The Word on the Street
home | background | illustrations | distribution | highlights | search & browse | resources | contact us

Broadside regarding a petition of the clerks and apprentices of Writers to the Signet

Transcription

UNTO THE RIGHT HONOURABLE

The Lords of Council and Session,

THE

PETITION

OF THE

CLERKS and APPRENTICES of Writers to the Signet,
and Writers in Edinburgh,

Humbly Sheweth ,

That your Petitioners, with much regret,
Take up your Lordships' time their ills to Hate ;
But conscious that your Lordships succour lend,
The sad to comfort, and the poor befriend,
We've dared with boldness to reveal our grief,
And from your Lordships' justice hope relief.

We've struggled long, chill penury to hide,
But now Necessity o'ercomes our pride;
Though modesty conceai'd our pressing need,
Our hollow stomachs would cry nut for bread ;
And sure this humble prayer's more grateful far
Than empty sounds of hunger at your bar.

Without poetic ornament or fiction,
We'll shortly state our case to your conviction :?

Your Lordships know, 'tis ours to copy pages,
For each of which poor threepence is our wages,
And that, in this unprofitable way
We're scarce employ'd a fourth part of the day ;
Most of our Masters thinking it quite fair,
To keep three extra Clerks to?live on air,
Though they themselves could finish every line,
They must have Clerks?For what ??To cut a shine

Our other time like churchmen we must spend,
So many messages our Masters send ;
In borrowing processes, and craving debtors ,
Taking down rolls, and passing signet letters ;
And trudging idly through the Outer.House,
We spend our time,?or rather time abuse.

How many a Writer's Clerk attends this Court,
Without one cause his spirits to support;
Yet see with how much cheerfulness he wal s,
And over knotty points majestic talks !
Then sudden stars, as if awoke from slumber,
Runs to the Macer, and cries- What's the number ,
Although with that he has no more to do,
Than if he were a miner in Peru.

Full many a tedious year has past away,
Since Writers' Clerks have got increase of pay ;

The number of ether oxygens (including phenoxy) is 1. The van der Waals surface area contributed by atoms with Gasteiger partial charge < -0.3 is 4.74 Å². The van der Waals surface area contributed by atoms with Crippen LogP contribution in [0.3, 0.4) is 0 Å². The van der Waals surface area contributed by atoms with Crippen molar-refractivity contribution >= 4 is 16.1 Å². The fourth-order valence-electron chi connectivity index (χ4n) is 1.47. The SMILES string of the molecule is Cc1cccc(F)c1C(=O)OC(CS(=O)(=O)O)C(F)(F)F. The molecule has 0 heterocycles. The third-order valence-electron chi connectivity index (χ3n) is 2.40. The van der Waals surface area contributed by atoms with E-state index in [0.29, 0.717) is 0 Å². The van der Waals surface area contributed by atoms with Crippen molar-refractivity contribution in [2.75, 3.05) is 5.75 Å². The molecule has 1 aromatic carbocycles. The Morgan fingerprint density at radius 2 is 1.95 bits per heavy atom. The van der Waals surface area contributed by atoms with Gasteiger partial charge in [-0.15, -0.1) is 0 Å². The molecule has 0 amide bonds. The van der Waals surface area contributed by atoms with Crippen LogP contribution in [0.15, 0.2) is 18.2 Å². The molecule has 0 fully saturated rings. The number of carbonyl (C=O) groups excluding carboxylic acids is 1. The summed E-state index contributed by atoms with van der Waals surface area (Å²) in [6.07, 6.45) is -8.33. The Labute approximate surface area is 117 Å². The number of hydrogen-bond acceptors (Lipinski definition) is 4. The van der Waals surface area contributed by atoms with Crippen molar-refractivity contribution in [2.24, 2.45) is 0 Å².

And e'en this ill we might with patience bear,
Had not each necessary grown BO dear.
A Writer's Clerk, full fifty years ago,
On thirty pounds a-year could be a beau :
But now, on that same sum We scarce can hide
Our naked skin, and meat and drink provide.

Tradesmen of all descriptions raise their wages,
Why, therefore, no increase for copying pages ?
If we're employ'd to copy any paper,
For instance, to a Hosier or a Draper,
Than what it was a century before ;
But, if we need a hat, a coat, or stocking,
(With great submission, is it not provoking ?)
Our Draper says, he cannot sell them under
Five times the price they cost in 1700.

We groan beneath a sad, yet just taxation,
From which there's little hope of extrication ;
But, as we're eager to support this squabble,
Against that vile licentious Gallic rabble,
We'll pay the taxes, while we have a groat,
Whether your Lordships grant our prayer or not.

But one late tax afflicts us to the heart,
Because we cannot with a Guinea part;
When powder'd we were decent looking fellows.
But now resemble Blacksmiths at their bellows;
We're pointed out, (our very souls it racks,)
As Writer's Clerks who can't afford the tax.

While other Tradesmen join in combinations,
To raise their wages, or desert their stations ;
To aid our plea, truth, justice, sense refined,
Are in your Lordships generous breasts combiued.

In order all these hardship to prevent,
May't therefore please your Lordsships to augment
The price of pages to a penny more
Than the low re to at which they were before;
And your Petitioners shall pray sincere,
That you may live and judge ten thousand year.

Published by W. SMITH , 3 Bristo Port, Edina.

previous pageprevious          
Likely date of publication: 1824-1829   shelfmark: L.C.1268
Broadside regarding a petition of the clerks and apprentices of Writers to the Signet
View larger image

NLS home page   |   Digital gallery   |   Credits

National Library of Scotland © 2004

National Library of Scotland